08/20/2006, St. Georges, Grenada
it’s black but you wake up to the pulsating sounds of “Block up de road” on speakers the size of fridges! Figures emerge from the dark hills drawn to the music. Approaching the road, you’re enveloped by throngs of red, black and green figures. Those that are already covered are helping each other into their “costumes”. Buckets of black oil are poured over heads. Now they are followers of Jab-Jab. They’re ready for the J’ouvert.
J’ouvert is the start of the 2-day street festivities of Carnival and it begins around 4:30 AM. At J’ouvert, people paint their entire bodies white, black, red, yellow, or green. Each colour is a separate Mas group and each group are led by their own DJ on a flatbed truck playing Soca music. We spoke to local Grenadian, Peter Donald, who mentioned that as a child, he remembers J’ouvert differently. There was a “red” character, known as the Jab-Jab with horns, a long tail, carrying a whip. The only music heard was the beating of the drum. For Peter, this scared him the most because he knew the Jab-Jab was coming. Children hid under their beds because they were afraid the Jab-Jab would take them away.
Carnival Characters The character, Jab-Jab comes out of a long tradition. Although Carnival has its Christian roots is has also incorporated other themes and is mainly about questioning society from a range of perspectives through the use of story-telling. We first learned about the Jab-Jab character when we arrived in St. George’s lagoon at the beginning of July. We heard a presentation by local historian and Sociologist, Jane Belfon who described some of Carnival’s traditional characters including Jab-Jab. He is a devil-like character who appears only at J’ouvert. Jane also explained the story-telling features of the different Mas Bands that parade the streets. Mas refers to an abbreviation of the French word Masquerade. J’ouvert is a blend of the French phrase Jour ouvert – open day or dawn.
From the website, Mascot 2000, here’s a little more background about a number of Carnival characters including the Jab-Jab. This character has its origins in the beginning of the 20th century – a devil-like character with a number of other nasty characters coming to tempt or tease Christian followers before Lent. From the website, the author writes,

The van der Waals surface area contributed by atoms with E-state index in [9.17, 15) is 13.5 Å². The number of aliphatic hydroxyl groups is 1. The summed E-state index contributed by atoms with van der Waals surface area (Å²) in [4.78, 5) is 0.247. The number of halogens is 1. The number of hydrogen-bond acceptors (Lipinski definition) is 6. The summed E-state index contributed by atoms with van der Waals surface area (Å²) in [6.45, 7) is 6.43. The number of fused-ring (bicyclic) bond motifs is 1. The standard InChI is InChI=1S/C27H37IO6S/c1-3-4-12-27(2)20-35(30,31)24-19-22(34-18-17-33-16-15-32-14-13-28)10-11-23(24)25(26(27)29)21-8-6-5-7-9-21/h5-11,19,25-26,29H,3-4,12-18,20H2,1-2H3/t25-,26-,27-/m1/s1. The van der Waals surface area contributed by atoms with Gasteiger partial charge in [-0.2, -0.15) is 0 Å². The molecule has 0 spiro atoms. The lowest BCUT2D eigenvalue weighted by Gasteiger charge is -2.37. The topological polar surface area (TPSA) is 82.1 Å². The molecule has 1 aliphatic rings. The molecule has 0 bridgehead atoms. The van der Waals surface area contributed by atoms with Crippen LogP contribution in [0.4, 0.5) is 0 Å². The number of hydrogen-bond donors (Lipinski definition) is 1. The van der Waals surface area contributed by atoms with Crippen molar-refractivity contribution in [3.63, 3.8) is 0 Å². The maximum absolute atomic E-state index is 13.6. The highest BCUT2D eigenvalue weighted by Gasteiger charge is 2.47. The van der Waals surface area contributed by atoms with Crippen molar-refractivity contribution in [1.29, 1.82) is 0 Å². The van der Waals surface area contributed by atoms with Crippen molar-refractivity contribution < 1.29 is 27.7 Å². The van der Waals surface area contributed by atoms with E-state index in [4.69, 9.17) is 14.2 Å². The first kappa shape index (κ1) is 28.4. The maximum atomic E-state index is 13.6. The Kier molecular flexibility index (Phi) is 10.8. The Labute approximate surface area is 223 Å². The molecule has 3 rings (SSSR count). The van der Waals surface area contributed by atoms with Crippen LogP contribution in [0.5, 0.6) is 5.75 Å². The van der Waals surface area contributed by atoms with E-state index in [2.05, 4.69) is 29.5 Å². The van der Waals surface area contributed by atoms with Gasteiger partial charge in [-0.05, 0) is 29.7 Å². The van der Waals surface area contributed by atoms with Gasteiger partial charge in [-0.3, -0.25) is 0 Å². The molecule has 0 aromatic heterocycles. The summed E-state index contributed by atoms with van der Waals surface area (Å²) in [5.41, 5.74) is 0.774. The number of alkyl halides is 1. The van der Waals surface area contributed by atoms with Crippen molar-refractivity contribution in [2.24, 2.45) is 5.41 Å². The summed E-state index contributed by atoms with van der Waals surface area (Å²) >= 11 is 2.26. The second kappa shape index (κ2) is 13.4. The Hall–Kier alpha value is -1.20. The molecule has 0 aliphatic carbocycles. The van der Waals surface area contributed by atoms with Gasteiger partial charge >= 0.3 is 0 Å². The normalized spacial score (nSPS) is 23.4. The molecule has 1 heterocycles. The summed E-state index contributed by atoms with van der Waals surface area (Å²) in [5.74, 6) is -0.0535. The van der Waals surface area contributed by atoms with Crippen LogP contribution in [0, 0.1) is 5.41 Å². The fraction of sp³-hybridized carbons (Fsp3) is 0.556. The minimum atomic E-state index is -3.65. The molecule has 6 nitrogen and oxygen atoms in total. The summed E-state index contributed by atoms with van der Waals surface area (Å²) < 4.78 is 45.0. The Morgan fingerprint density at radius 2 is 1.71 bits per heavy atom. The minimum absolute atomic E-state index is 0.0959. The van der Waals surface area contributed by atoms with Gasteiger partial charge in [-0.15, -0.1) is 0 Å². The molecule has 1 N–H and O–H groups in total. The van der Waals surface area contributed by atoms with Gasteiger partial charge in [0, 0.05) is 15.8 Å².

“Somebody, once said to me that Jab Molassi (the Molasses Devil) came out of cannes brulees and was played in depiction of the worst thing that could happen on a cane estate: a person meeting his or her death by falling into a vat of boiling molasses. The molasses devil was the ghost of the cane estate.”
Mascot 2000 website.
Here is a description of the Jab-Jab character when it was first introduced in 1906. The introduction of this pivotal character marked the beginning of a change in the story-telling up to that point. The story changed from featuring the ghosts of the Cane Plantations – the old Jab Molassi character – to the more familiar devil-like character.
Jab Jab, a whip-cracking, mirrored mas, decorated with red and green satin skirts, mauve moir taffeta and orange stockings, is the father of the Dragon Band or Devil Band. This metamorphosis commenced in 1906, when Patrick Jones, prompted by a sacred picture illustrating the exorcising of the devil from a sick person, prompted the organising of the first Dragon mas. Khaki and slate were the colours chosen, cow horns and rope tails were used. They wore flexible wings that flapped. The band was comprised of about 70 or 80 men and women, who carried long forks. In 1909, Patrick Jones, brought out the “Red Devil band”.
Patrick Jones was a man who loved to read and was able to put his hands on an illustrated copy of Dante’s Inferno, and as a result was able to add a host of diabolical characters to his already charming retinue from hell.